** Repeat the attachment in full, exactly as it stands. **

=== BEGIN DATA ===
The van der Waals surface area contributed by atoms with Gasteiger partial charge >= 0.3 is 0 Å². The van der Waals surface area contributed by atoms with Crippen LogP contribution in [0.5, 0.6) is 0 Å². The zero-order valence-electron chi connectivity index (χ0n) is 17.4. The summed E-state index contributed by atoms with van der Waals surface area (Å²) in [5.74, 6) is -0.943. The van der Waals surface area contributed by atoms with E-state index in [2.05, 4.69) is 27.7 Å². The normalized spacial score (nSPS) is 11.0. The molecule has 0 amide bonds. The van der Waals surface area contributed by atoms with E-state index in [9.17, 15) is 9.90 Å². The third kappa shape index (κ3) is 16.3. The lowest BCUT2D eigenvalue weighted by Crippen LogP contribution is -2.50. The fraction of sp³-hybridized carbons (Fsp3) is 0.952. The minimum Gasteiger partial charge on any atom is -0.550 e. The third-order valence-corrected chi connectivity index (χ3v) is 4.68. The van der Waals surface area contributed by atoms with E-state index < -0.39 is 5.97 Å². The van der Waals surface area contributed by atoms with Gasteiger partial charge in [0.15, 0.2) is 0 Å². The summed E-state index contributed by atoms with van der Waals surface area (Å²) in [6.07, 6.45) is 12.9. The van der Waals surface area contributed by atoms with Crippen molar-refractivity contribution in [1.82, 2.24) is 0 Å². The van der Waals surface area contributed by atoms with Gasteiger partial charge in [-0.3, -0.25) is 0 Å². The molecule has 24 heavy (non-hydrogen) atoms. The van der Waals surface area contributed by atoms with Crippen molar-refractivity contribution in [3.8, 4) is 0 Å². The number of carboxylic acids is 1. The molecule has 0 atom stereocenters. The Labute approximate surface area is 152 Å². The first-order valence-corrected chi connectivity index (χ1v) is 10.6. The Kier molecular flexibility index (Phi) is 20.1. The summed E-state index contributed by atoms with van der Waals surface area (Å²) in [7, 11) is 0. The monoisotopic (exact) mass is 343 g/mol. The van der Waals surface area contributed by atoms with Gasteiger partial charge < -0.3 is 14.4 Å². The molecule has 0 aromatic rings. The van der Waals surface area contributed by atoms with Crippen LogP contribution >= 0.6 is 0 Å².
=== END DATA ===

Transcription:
The van der Waals surface area contributed by atoms with Gasteiger partial charge >= 0.3 is 0 Å². The van der Waals surface area contributed by atoms with Crippen LogP contribution in [0.5, 0.6) is 0 Å². The zero-order valence-electron chi connectivity index (χ0n) is 17.4. The summed E-state index contributed by atoms with van der Waals surface area (Å²) in [5.74, 6) is -0.943. The van der Waals surface area contributed by atoms with E-state index in [2.05, 4.69) is 27.7 Å². The normalized spacial score (nSPS) is 11.0. The molecule has 0 amide bonds. The van der Waals surface area contributed by atoms with E-state index in [9.17, 15) is 9.90 Å². The third kappa shape index (κ3) is 16.3. The lowest BCUT2D eigenvalue weighted by Crippen LogP contribution is -2.50. The fraction of sp³-hybridized carbons (Fsp3) is 0.952. The minimum Gasteiger partial charge on any atom is -0.550 e. The third-order valence-corrected chi connectivity index (χ3v) is 4.68. The van der Waals surface area contributed by atoms with E-state index < -0.39 is 5.97 Å². The van der Waals surface area contributed by atoms with Gasteiger partial charge in [0.15, 0.2) is 0 Å². The summed E-state index contributed by atoms with van der Waals surface area (Å²) in [6.07, 6.45) is 12.9. The van der Waals surface area contributed by atoms with Crippen molar-refractivity contribution in [1.82, 2.24) is 0 Å². The van der Waals surface area contributed by atoms with Gasteiger partial charge in [-0.3, -0.25) is 0 Å². The molecule has 24 heavy (non-hydrogen) atoms. The van der Waals surface area contributed by atoms with Crippen molar-refractivity contribution in [3.8, 4) is 0 Å². The number of carboxylic acids is 1. The molecule has 0 atom stereocenters. The Labute approximate surface area is 152 Å². The first-order valence-corrected chi connectivity index (χ1v) is 10.6. The Kier molecular flexibility index (Phi) is 20.1. The summed E-state index contributed by atoms with van der Waals surface area (Å²) in [7, 11) is 0. The monoisotopic (exact) mass is 343 g/mol. The van der Waals surface area contributed by atoms with Gasteiger partial charge < -0.3 is 14.4 Å². The molecule has 0 aromatic rings. The van der Waals surface area contributed by atoms with Crippen LogP contribution >= 0.6 is 0 Å².